Nebraska by Ron Hansen

Book: Nebraska by Ron Hansen Read Free Book Online
Authors: Ron Hansen
eraser to. The two men ran an eight-minute mile together and leaned on their knees and wiped their faces on their sweatshirts, and after they had discussed pulse rates, refined sugar, and junk foods, Walter said, “You ought to move back to South Bend.”
    Jane, bless her heart, kept bringing up South Bend too. It was smack in the middle of his territory and a natural home base, but he had never really thought about South Bend much before the alumni picnic. When the company hired Rick, they had assumed he'd want to settle in a giant metropolis like Indianapolis so he could have some jam-packed leisure time, and he had never mentioned his roots farther north. And it wasn't unusual for Rick to spend two or three days in South Bend and not give anyone except his mom a call. But now there seemed to be a come-as-you-are feeling, a real hometown warmth he hadn't noticed before.
    In September he closed a deal with a gynecological clinic that would earn him six thousand dollars, what salesmen called the Cookies. But instead of immediately driving home for a wingding celebration, Rick decided to make some business phone contacts—thank yous, actually—and ride out his hot streak, see what fell in his lap. He stopped in the lobby of adowntown bank building to use its plush telephone booths, then, on an impulse, he asked to see someone in the business-loan department. A receptionist said a loan vice president could see him and Rick walked into his office and—how's this for a coincidence?—the vice president was Walter Herdzina! You could've knocked Rick over with a feather. “Boy,” he said, “you're really going places.”
    Walter smirked. “They'll probably wise up and have me sweeping the floors before my pen's out of ink.”
    Rick spoke off the top of his head. He had been with Doctor's Service Supply Company, Indianapolis, for six years, after three years with Johnson & Johnson. He'd built up a pretty good reputation in Indiana and southern Michigan, and now and then got offers from industries in Minnesota and California to switch over to a district manager's job and a cozy boost in salary. What he wanted to know was, could a banker like Walter, with years of experience and a shrewd eye for markets and money potential, give him a good solid reason why he shouldn't go into business for himself ? Crank up his own distributorship?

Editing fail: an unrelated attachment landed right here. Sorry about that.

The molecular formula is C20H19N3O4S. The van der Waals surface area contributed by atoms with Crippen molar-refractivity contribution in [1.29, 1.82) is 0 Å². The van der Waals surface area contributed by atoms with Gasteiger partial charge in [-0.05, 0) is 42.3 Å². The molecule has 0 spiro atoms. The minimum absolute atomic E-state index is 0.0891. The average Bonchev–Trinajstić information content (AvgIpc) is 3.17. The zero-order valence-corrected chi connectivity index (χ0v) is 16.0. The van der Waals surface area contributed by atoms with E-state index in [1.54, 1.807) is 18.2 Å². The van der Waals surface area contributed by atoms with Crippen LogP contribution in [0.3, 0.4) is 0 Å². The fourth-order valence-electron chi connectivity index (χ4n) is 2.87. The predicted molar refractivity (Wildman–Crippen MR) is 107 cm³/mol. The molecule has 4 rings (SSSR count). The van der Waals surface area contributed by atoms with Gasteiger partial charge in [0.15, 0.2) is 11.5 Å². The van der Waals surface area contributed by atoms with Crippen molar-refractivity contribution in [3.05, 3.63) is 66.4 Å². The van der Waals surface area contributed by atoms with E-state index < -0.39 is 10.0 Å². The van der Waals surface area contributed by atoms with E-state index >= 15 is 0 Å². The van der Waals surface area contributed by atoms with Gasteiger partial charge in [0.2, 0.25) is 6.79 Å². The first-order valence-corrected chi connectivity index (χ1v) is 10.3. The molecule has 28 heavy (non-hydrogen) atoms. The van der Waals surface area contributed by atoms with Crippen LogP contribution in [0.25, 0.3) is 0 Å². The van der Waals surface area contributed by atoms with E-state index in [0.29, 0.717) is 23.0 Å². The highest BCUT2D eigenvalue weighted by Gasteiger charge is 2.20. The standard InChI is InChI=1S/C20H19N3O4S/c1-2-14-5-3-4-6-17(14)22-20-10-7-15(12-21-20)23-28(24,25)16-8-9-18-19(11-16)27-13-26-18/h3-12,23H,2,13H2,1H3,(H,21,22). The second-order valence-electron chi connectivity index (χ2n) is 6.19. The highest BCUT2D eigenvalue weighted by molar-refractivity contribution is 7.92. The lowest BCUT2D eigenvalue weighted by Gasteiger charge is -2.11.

Walter Herdzina glanced at his watch and suggested they go out for lunch.
    Rick figured that meant You gotta be kidding. "This is pretty off-the-wall,” he said. “I really haven't had time to analyze the pros and cons or work up any kind of prospectus.”
    Walter put a heavy hand on his shoulder. “How about us talking about it at lunch?”
    Mostly they talked about rugby. It had been a maiden sport at Notre Dame when they played it, but now it was taking the college by storm. Why? Because when you got right down to it, men liked seeing what they were made of, what sort of guts they had.
    “Lessons like that stick,” Walter said. “I get guys comingto me with all kinds of schemes, packages, brilliant ideas. And I can tell right away if they were ever athletes. If they never really hurt themselves to win at something, well, I'm a little skeptical.”
    Walter ordered the protein-rich halibut; Rick had the dieter's salad.
    Rick told the banker traveler stories. He told him anecdotes about salesmanship. He had sold insurance and mutual funds in the past and, for one summer, automobiles, and he had discovered a gimmick—well, not that, a tool —that hadn't failed him yet. It was called the Benjamin Franklin Close.
    “Say you get a couple who're wavering over the purchase of a car. You take them into your office and close the door and say, ‘Do you know what Benjamin Franklin would do in a case like this?’ That's a toughie for them so you let them off the hook. You take out a tablet and draw a line down the center of the page, top to bottom. ‘Benjamin Franklin,’ you say, ‘would list

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